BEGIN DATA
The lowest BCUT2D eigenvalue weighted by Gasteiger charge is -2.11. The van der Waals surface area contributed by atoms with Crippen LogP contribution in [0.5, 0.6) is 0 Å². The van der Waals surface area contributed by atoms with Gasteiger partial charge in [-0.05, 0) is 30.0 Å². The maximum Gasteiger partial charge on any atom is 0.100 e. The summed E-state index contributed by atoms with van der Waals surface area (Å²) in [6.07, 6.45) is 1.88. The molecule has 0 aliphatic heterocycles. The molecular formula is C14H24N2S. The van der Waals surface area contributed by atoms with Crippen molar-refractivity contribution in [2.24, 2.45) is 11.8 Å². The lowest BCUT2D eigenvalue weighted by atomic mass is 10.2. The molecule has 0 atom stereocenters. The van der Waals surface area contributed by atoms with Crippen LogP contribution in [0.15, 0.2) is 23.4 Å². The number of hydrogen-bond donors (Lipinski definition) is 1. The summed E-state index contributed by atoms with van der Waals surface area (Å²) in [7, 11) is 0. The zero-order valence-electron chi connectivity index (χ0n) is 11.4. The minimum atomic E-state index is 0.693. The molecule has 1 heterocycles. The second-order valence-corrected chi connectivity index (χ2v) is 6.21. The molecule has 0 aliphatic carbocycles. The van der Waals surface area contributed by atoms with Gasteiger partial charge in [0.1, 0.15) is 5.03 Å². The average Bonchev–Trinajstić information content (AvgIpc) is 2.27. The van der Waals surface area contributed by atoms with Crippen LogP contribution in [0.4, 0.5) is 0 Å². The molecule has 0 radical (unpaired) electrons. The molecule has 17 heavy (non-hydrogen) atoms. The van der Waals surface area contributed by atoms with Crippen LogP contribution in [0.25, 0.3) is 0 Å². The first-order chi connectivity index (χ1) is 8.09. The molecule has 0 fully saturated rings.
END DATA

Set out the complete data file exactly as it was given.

The lowest BCUT2D eigenvalue weighted by Gasteiger charge is -2.11. The van der Waals surface area contributed by atoms with Crippen LogP contribution in [0.5, 0.6) is 0 Å². The van der Waals surface area contributed by atoms with Gasteiger partial charge in [-0.05, 0) is 30.0 Å². The maximum Gasteiger partial charge on any atom is 0.100 e. The summed E-state index contributed by atoms with van der Waals surface area (Å²) in [6.07, 6.45) is 1.88. The molecule has 0 aliphatic heterocycles. The molecular formula is C14H24N2S. The van der Waals surface area contributed by atoms with Crippen molar-refractivity contribution in [2.24, 2.45) is 11.8 Å². The lowest BCUT2D eigenvalue weighted by atomic mass is 10.2. The molecule has 0 atom stereocenters. The van der Waals surface area contributed by atoms with Crippen LogP contribution in [0.15, 0.2) is 23.4 Å². The number of hydrogen-bond donors (Lipinski definition) is 1. The summed E-state index contributed by atoms with van der Waals surface area (Å²) in [7, 11) is 0. The zero-order valence-electron chi connectivity index (χ0n) is 11.4. The minimum atomic E-state index is 0.693. The molecule has 1 heterocycles. The second-order valence-corrected chi connectivity index (χ2v) is 6.21. The molecule has 0 aliphatic carbocycles. The van der Waals surface area contributed by atoms with Gasteiger partial charge in [0.1, 0.15) is 5.03 Å². The average Bonchev–Trinajstić information content (AvgIpc) is 2.27. The van der Waals surface area contributed by atoms with Crippen LogP contribution in [0.4, 0.5) is 0 Å². The molecule has 0 radical (unpaired) electrons. The molecule has 17 heavy (non-hydrogen) atoms. The van der Waals surface area contributed by atoms with Crippen LogP contribution in [0.25, 0.3) is 0 Å². The first-order chi connectivity index (χ1) is 8.09. The molecule has 0 fully saturated rings.